One way to validate this is to see what is occurring with the Personal Savings Rate (below). The Savings Rate is always a critical factor to check (HERE) as a proxy for relasticity. When households and businesses need to save, that is, the savings rate as a percentage of disposable income is rising, chances are there is a negative relasticity adjustment to elasticity, and banks do not have to pay as much as they think they do or what competition may portend.

Personal Savings rates Impact Deposit Promotions

Two – Get More Granular for Deposit Promotions

Don’t confuse a higher yield rate promotion with marketing. A high rate is a substitute for marketing, not a compliment. When it comes to deposit marketing, the adage is that you use rate for attracting volume and marketing to attract deposit performance.

Optimizing the marketing of deposits is about getting the right price in the right channel for the right product at the right time for the right customer. This means that bankers need to choose what product they are going to promote to what customer base and only then choose the appropriate rate.

Banks are not required to run the same promotion for everyone, and in this age of personalized marketing, there is little need to. Instead of just raising rates or putting out a general promotion, bankers should first consider a specific marketing campaign based on deposit strategy and objectives. Personalization can always help target the less interest rate-sensitive customers, but it is even more effective when demand for deposits increases.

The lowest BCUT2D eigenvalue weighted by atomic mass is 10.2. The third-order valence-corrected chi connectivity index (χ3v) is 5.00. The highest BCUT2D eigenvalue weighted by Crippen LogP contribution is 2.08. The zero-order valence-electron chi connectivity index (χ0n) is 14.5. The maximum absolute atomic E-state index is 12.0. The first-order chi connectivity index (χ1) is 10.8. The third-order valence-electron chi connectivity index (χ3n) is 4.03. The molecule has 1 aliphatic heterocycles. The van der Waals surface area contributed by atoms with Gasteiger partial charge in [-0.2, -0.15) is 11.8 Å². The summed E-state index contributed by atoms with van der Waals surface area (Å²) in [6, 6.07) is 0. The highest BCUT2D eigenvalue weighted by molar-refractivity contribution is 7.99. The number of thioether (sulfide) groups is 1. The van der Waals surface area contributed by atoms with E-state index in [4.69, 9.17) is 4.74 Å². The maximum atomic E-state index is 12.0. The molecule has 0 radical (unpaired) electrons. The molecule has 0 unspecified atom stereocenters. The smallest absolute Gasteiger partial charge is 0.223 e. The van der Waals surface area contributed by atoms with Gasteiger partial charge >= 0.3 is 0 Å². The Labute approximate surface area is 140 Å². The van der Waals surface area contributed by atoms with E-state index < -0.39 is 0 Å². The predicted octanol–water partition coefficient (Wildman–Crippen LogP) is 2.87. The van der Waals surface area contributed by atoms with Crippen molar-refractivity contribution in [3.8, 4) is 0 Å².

Three – Isolate High-Rate Customers from Service-oriented Customers

When demand spikes, if you have to offer a higher-than-average rate, do it in an isolated product and preferably to an isolated customer segment. The common mistake is to take a lower-rate-sensitive product or customer segment, offer a promotional rate and serve to bastardize the product or segment by mixing more rate-sensitive customers with service-oriented customers. Creating a separate, rate-sensitive product is far better than mixing cohorts.

A separate rate-sensitive product allows management to monitor performance, allows for the customization of a product, and allows marketing to attempt to convert these rate-sensitive customers to service-sensitive customers. Higher-rate customers should have different tiering, different terms/conditions, and a greater marketing cadence.

This means that a bank will likely have two near-duplicate products. A bank might have a savings account for its service-oriented customers and another for its rate-sensitive customers. Duplicate products aren’t ideal since it drives up operating costs, but it is critical to limit customer AND EMPLOYEE confusion. With a high-yield designated product, at least your employees will better understand the bank’s strategy and segmentation.

Moving to Action in Deposit Promotions

While planning your next deposit promotion, consider timing the move to a specific event such as a data release, Fed move, headline news event, or media trend. As demand for deposits increases, take the opportunity to run marketing campaigns that capitalize on behavioral economic trends and convenience. By doing so, you will not only increase your marketing effectiveness through a better volume response, but you should see a better performance response as well.

Tags: , , , , Published: 02/28/23 by Chris Nichols